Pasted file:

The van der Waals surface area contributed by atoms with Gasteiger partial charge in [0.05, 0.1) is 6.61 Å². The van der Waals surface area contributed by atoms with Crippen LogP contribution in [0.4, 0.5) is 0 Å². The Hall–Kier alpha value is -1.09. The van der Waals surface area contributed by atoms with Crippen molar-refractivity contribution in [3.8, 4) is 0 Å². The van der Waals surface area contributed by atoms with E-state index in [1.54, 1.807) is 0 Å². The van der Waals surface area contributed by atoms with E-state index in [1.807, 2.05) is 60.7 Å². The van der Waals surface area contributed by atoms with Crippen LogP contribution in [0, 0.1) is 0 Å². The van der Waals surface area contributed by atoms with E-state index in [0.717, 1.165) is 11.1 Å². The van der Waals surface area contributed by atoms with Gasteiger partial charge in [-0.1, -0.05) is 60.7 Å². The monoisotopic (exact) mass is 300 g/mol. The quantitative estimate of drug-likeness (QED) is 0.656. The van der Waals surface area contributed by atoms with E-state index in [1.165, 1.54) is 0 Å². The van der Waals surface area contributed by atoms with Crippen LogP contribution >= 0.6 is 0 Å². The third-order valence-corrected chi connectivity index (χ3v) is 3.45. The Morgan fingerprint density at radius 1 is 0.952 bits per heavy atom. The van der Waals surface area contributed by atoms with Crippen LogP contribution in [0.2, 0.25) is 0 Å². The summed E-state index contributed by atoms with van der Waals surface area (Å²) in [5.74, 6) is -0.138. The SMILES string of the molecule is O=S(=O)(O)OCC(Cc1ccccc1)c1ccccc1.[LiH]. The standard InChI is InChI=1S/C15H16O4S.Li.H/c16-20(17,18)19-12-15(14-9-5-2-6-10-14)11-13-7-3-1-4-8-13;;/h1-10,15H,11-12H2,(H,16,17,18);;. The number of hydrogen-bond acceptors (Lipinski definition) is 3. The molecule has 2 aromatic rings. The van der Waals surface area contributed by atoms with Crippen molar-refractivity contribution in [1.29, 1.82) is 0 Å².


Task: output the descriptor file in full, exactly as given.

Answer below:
The van der Waals surface area contributed by atoms with Gasteiger partial charge in [0.05, 0.1) is 6.61 Å². The van der Waals surface area contributed by atoms with Crippen LogP contribution in [0.4, 0.5) is 0 Å². The Hall–Kier alpha value is -1.09. The van der Waals surface area contributed by atoms with Crippen molar-refractivity contribution in [3.8, 4) is 0 Å². The van der Waals surface area contributed by atoms with E-state index in [1.54, 1.807) is 0 Å². The van der Waals surface area contributed by atoms with E-state index in [1.807, 2.05) is 60.7 Å². The van der Waals surface area contributed by atoms with Crippen LogP contribution in [0, 0.1) is 0 Å². The van der Waals surface area contributed by atoms with E-state index in [0.717, 1.165) is 11.1 Å². The van der Waals surface area contributed by atoms with Gasteiger partial charge in [-0.1, -0.05) is 60.7 Å². The monoisotopic (exact) mass is 300 g/mol. The quantitative estimate of drug-likeness (QED) is 0.656. The van der Waals surface area contributed by atoms with E-state index in [1.165, 1.54) is 0 Å². The van der Waals surface area contributed by atoms with Crippen LogP contribution >= 0.6 is 0 Å². The third-order valence-corrected chi connectivity index (χ3v) is 3.45. The Morgan fingerprint density at radius 1 is 0.952 bits per heavy atom. The van der Waals surface area contributed by atoms with Crippen LogP contribution in [0.2, 0.25) is 0 Å². The summed E-state index contributed by atoms with van der Waals surface area (Å²) in [5.74, 6) is -0.138. The SMILES string of the molecule is O=S(=O)(O)OCC(Cc1ccccc1)c1ccccc1.[LiH]. The standard InChI is InChI=1S/C15H16O4S.Li.H/c16-20(17,18)19-12-15(14-9-5-2-6-10-14)11-13-7-3-1-4-8-13;;/h1-10,15H,11-12H2,(H,16,17,18);;. The number of hydrogen-bond acceptors (Lipinski definition) is 3. The molecule has 2 aromatic rings. The van der Waals surface area contributed by atoms with Crippen molar-refractivity contribution in [1.29, 1.82) is 0 Å².